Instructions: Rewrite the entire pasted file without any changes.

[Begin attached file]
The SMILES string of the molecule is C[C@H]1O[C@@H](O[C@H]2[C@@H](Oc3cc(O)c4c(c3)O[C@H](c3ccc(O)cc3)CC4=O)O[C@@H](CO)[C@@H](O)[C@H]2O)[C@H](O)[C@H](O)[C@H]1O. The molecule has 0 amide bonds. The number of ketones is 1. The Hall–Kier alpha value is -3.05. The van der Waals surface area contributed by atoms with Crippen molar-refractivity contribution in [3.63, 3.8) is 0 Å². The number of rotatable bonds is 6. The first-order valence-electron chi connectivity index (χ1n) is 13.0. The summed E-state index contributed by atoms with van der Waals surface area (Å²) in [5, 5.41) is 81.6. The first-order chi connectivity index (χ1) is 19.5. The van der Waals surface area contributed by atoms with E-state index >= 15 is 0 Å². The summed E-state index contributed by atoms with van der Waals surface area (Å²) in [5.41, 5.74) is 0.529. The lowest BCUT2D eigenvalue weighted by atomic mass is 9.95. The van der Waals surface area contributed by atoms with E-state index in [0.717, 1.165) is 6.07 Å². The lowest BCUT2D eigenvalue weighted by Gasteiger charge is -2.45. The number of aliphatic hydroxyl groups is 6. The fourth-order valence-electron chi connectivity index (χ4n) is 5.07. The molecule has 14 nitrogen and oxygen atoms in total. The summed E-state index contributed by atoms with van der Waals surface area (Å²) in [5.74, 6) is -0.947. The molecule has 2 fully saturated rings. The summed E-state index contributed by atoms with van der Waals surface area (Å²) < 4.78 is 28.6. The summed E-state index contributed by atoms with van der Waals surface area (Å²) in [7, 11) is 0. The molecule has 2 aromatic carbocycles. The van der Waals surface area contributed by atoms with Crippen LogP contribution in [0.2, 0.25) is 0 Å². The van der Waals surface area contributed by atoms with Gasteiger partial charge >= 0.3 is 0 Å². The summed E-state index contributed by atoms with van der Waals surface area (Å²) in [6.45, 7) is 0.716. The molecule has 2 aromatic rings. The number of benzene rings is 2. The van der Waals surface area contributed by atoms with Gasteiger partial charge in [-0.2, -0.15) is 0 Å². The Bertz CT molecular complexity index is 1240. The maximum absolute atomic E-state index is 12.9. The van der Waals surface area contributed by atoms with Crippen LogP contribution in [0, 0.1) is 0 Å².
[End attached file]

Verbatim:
The SMILES string of the molecule is C[C@H]1O[C@@H](O[C@H]2[C@@H](Oc3cc(O)c4c(c3)O[C@H](c3ccc(O)cc3)CC4=O)O[C@@H](CO)[C@@H](O)[C@H]2O)[C@H](O)[C@H](O)[C@H]1O. The molecule has 0 amide bonds. The number of ketones is 1. The Hall–Kier alpha value is -3.05. The van der Waals surface area contributed by atoms with Crippen molar-refractivity contribution in [3.63, 3.8) is 0 Å². The number of rotatable bonds is 6. The first-order valence-electron chi connectivity index (χ1n) is 13.0. The summed E-state index contributed by atoms with van der Waals surface area (Å²) in [5, 5.41) is 81.6. The first-order chi connectivity index (χ1) is 19.5. The van der Waals surface area contributed by atoms with E-state index >= 15 is 0 Å². The summed E-state index contributed by atoms with van der Waals surface area (Å²) in [5.41, 5.74) is 0.529. The lowest BCUT2D eigenvalue weighted by atomic mass is 9.95. The van der Waals surface area contributed by atoms with E-state index in [0.717, 1.165) is 6.07 Å². The lowest BCUT2D eigenvalue weighted by Gasteiger charge is -2.45. The number of aliphatic hydroxyl groups is 6. The fourth-order valence-electron chi connectivity index (χ4n) is 5.07. The molecule has 14 nitrogen and oxygen atoms in total. The summed E-state index contributed by atoms with van der Waals surface area (Å²) in [5.74, 6) is -0.947. The molecule has 2 fully saturated rings. The summed E-state index contributed by atoms with van der Waals surface area (Å²) < 4.78 is 28.6. The summed E-state index contributed by atoms with van der Waals surface area (Å²) in [7, 11) is 0. The molecule has 2 aromatic carbocycles. The van der Waals surface area contributed by atoms with Crippen LogP contribution in [0.2, 0.25) is 0 Å². The van der Waals surface area contributed by atoms with Gasteiger partial charge >= 0.3 is 0 Å². The summed E-state index contributed by atoms with van der Waals surface area (Å²) in [6.45, 7) is 0.716. The molecule has 2 aromatic rings. The number of benzene rings is 2. The van der Waals surface area contributed by atoms with Gasteiger partial charge in [-0.2, -0.15) is 0 Å². The Bertz CT molecular complexity index is 1240. The maximum absolute atomic E-state index is 12.9. The van der Waals surface area contributed by atoms with Crippen LogP contribution in [0, 0.1) is 0 Å².